Eventually, it was decided that the American School of Architecture in Rome must be reorganized along the lines of the French Academy and that national sponsorship needed to be obtained through an act of Congress. In June of 1897, the American School of Architecture in Rome voted to dissolve itself and create the American Academy in Rome. The new institution would assume all assets and obligations, fellowships in painting and architecture were to be added to the program, and its Board of Trustees would include architects and artists. The Academy is not a school. Its fellows and visiting students, already professionally trained, go to Rome for further development and for collaboration and association with others. In the words of Director Gorham Phillips Stevens: "The object of the American Academy in Rome is not to afford opportunities for a few individuals to perfect themselves for the practice of their chosen professions. The ideal is to create an atmosphere in which a limited number of carefully selected artists and scholars may develop that synthesis of intellectual culture which will make them worthy to preserve and continue the great traditions of the past in order that the standard of art and literature may be handed on from year to year, constantly strengthened and improved."

Beginning in 1901, bills to make the American Academy in Rome a "national institution" were introduced in Congress on several occasions. A hearing was finally scheduled in 1905, and a revised bill that prohibited government funding and specified that U.S. officials may not be Trustees was signed into law. Serious efforts to create an Endowment Fund and secure better quarters were associated with the movement to obtain status as a national institution. The Academy was successful in meeting all of these objectives. In 1904, the Academy moved to the Villa Mirafiore (also known as Villa Mirafiori), which it soon purchased and renovated. The Endowment Fund raised well over a million dollars. Donors of $100,000 to the Endowment Fund, designated "Founders" of the American Academy in Rome, were: The Carnegie Foundation, Henry C. Frick, Harvard College, Charles F. McKim, J. P. Morgan, Sr., J. P. Morgan, Jr., The Rockefeller Foundation, John D. Rockefeller, Jr., William K. Vanderbilt, and Henry Walters. Other categories of donors were "Incorporators" (a new Act of Incorporation was required at the time the American Academy in Rome was chartered as a national institution) and "Life Members."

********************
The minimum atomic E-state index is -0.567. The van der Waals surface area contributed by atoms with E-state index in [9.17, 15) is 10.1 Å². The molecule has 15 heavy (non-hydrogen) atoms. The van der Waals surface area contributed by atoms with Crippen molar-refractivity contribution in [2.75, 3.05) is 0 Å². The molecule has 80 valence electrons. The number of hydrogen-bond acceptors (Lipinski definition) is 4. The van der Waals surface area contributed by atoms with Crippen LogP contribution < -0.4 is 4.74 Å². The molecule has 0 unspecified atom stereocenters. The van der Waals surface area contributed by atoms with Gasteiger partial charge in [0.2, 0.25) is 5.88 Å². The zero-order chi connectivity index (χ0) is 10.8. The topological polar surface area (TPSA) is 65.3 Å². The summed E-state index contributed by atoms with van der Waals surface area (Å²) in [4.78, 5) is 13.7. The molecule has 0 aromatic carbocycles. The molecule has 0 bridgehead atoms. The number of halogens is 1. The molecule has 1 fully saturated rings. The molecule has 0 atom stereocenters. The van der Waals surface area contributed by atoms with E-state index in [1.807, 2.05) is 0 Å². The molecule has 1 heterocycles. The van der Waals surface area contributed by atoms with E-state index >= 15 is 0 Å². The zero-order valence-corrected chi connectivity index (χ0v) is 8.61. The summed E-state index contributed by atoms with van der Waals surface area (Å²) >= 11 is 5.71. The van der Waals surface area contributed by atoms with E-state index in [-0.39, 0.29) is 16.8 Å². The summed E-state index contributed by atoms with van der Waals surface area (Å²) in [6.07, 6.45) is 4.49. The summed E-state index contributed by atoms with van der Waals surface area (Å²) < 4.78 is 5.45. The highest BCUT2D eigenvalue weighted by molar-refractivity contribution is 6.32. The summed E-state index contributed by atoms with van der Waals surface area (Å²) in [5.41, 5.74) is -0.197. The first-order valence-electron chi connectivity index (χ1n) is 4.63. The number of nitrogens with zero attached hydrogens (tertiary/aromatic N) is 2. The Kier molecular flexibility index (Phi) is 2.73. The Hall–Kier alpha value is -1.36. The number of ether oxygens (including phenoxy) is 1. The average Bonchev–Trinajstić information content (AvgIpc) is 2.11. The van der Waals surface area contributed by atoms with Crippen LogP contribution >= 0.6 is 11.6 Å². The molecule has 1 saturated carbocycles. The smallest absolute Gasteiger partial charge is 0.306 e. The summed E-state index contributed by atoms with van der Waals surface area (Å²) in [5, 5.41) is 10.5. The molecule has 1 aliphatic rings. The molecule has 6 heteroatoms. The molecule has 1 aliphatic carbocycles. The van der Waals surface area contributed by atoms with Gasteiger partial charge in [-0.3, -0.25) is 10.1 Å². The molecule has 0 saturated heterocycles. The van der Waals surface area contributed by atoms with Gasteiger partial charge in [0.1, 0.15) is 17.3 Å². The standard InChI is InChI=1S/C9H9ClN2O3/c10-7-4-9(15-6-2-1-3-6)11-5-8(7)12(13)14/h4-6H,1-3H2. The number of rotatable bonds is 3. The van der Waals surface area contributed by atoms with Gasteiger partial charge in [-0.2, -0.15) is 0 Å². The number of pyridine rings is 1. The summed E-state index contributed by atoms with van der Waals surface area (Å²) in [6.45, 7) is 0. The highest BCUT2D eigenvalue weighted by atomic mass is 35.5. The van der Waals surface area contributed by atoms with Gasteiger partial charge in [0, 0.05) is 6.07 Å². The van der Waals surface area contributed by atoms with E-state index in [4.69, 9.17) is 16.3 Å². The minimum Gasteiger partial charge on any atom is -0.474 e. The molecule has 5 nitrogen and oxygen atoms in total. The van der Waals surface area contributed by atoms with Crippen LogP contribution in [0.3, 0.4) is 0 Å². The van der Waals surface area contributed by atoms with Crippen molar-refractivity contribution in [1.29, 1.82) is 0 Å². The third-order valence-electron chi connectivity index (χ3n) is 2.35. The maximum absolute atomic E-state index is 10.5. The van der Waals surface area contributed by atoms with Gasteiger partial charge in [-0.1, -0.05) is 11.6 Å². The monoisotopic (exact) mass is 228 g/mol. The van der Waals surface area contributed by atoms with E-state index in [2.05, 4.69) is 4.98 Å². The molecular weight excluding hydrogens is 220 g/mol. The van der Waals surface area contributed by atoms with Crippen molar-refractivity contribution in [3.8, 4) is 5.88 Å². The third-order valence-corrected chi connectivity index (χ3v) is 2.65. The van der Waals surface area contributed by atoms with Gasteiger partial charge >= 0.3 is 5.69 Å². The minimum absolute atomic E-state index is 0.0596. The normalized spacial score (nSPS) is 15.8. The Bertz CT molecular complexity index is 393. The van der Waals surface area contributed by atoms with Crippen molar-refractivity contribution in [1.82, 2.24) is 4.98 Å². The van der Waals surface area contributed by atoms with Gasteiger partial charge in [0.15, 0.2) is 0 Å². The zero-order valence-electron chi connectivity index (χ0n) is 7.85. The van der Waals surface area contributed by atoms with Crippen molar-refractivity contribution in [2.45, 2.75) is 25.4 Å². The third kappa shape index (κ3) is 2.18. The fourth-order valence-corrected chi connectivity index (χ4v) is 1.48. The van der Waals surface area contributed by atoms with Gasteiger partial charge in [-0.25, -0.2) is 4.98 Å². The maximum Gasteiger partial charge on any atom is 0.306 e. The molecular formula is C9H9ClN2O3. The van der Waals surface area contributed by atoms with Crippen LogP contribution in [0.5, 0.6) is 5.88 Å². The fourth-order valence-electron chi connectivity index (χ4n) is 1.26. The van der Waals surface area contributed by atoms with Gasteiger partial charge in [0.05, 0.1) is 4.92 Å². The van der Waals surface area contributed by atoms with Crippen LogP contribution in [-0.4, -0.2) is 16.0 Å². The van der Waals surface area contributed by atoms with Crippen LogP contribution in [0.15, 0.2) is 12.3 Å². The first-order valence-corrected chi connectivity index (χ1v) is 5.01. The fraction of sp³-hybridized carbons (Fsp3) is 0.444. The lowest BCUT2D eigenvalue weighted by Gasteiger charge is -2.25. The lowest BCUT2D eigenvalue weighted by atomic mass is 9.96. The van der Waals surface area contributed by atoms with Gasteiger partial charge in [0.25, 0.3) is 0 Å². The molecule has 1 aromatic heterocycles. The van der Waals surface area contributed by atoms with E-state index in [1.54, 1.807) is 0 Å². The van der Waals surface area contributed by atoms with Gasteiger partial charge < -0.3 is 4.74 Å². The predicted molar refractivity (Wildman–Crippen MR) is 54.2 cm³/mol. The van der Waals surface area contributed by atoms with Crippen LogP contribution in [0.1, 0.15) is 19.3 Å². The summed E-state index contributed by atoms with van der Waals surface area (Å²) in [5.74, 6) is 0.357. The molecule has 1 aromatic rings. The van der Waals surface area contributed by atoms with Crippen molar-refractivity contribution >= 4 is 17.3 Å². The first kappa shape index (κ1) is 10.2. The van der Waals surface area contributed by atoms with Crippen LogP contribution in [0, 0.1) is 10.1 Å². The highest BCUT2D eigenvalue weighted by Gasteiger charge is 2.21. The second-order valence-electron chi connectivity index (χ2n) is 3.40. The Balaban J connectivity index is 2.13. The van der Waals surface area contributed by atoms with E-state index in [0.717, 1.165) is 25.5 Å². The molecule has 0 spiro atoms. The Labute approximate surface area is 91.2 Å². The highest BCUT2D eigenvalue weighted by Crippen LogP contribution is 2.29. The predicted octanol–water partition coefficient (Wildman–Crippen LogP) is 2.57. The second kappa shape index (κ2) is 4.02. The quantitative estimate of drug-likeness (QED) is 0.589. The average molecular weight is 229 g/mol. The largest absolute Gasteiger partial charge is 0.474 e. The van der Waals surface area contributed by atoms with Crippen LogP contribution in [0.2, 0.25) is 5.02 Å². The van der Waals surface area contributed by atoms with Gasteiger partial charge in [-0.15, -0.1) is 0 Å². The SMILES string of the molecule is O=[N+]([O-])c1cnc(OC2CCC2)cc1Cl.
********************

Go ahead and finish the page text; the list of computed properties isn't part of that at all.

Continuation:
The American School of Classical Studies in Rome, which had been established by the Archaeological Society in 1895 and during its first year shared the Villa Aurora with the American School of Architecture in Rome, entered into a consolidation agreement with the American Academy in Rome in 1911. Their merger went into effect on the last day of 1912, and ever since, the American Academy in Rome has consisted of the School of Fine Arts and the School of Classical Studies, administered by a common director. The School of Classical Studies is composed of fellows and visiting scholars who are graduate students, secondary teachers, or professors engaged in research in the areas of archaeology, ancient art, philology, and humanistic studies. Women were a part of the School of Classical Studies from its beginning, but were not permitted to participate in the School of Fine Arts until well after World War II. Beginning in 1923, the School of Classical Studies instituted Summer Sessions which appealed to secondary teachers, and attracted an enrollment that was largely female.